Claim to fame: World Light Welterweight Champion (aka Junior Welterweight) in 1930 after defeating American boxer Mushy Callahan.
Years active: 1923 to 1945

  • Spent his early life in the East End tenements; there is an English Heritage blue plaque on Noble Court, Cable Street, close to his Stepney neighbourhood.
  • Served as a lather boy to a local barber before learning to box.
  • Due to a technicality, was only acknowledged as World Light Welterweight Champion after defeating Goldie Hess in 1931.
  • Wore a Star of David on his trunks (despite being non-religious) as a way to connect with fans.
  • Known in London as "Whitechapel Windmill" and in America as "Whirlwind" for his speedy punch rate.
  • Bragged that his reputation as a womaniser was his professional downfall, yet his legendary status (rumour has it he dated American film star Mae West) added to the handsome boxer's charm.
  • Became a film stunt man (primarily appearing in Westerns) after retiring from boxing and was promised a wardrobe for life, including an endless supply of bolo ties. 

Football

Roman Abramovich
Claim to fame: Russian businessman and owner of the Chelsea Football Club.
Years active: 2003 to present

  • Earned his wealth in the early 1990s through oil export deals.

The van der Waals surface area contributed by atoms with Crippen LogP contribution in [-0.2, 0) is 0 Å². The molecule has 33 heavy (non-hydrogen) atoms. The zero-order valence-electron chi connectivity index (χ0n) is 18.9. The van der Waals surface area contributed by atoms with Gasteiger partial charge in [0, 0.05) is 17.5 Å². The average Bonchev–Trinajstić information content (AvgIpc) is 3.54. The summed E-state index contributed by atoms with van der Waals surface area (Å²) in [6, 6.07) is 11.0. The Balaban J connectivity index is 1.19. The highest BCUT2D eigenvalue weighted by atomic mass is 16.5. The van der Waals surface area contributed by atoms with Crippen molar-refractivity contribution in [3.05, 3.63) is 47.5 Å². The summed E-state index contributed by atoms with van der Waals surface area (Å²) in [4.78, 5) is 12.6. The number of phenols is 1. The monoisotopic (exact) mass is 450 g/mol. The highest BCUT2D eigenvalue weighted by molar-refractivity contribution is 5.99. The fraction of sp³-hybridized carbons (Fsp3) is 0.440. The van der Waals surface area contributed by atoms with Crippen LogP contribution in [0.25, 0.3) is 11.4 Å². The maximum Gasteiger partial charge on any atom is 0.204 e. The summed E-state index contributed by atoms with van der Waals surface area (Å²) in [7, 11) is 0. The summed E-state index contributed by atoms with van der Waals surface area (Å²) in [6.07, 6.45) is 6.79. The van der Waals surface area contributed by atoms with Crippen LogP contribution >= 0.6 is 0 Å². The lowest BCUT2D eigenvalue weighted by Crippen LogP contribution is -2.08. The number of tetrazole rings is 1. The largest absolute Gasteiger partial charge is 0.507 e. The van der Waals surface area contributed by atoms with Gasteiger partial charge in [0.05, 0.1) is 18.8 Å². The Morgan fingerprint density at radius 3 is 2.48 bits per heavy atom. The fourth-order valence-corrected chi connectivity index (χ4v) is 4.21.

• Involved in Russian politics from 1999 to 2008, serving as governor of Chukotka from 2000 up until his resignation in 2008.
  • Chelsea ended the season as league champions in the second year of his ownership.
  • Sponsors National Academy of Football in Russia, an organisation involved in youth sports programmes.
  • Donated more money ($2.5 billion) to charity than any other living Russian.
  • Owns the world's second largest yacht, the Eclipse, which is 533 feet long and has several extravagant features, including its own submarine.

Yossi Benayoun
Claim to fame: Israeli professional footballer who played for Liverpool, Chelsea, West Ham and Arsenal.
Years active: 1998 to present

  • Began playing football seriously in Israel at the age of nine and had to hitchhike with his dad to get to training camp.
  • Was Footballer of the Year in 2000-2001 in the Israeli Premier League.
  • Won two Israeli Premier League titles with Maccabi Haifa (2000-2001 and 2001-2002).
  • Enjoyed his greatest success to date at Liverpool between 2007 and 2010.
  • Was on the 2012-2013 Chelsea team that won the UEFA Europa League.
  • Currently plays for Maccabi Tel Aviv and previously captained the Israeli national football team.

José Pékerman
Claim to fame: Current manager of the Colombian national football team.
Years active: 1994 to present

  • Briefly made a living as a taxi driver after an injury ended his uneventful career as a player.
  • Achieved success in 1994 as the coach of the Argentinian youth team, winning the FIFA World Youth Championship in 1995 (Qatar), 1997 (Malaysia) and Argentina (2001) along with the South American Youth Championships in 1997 and 1999.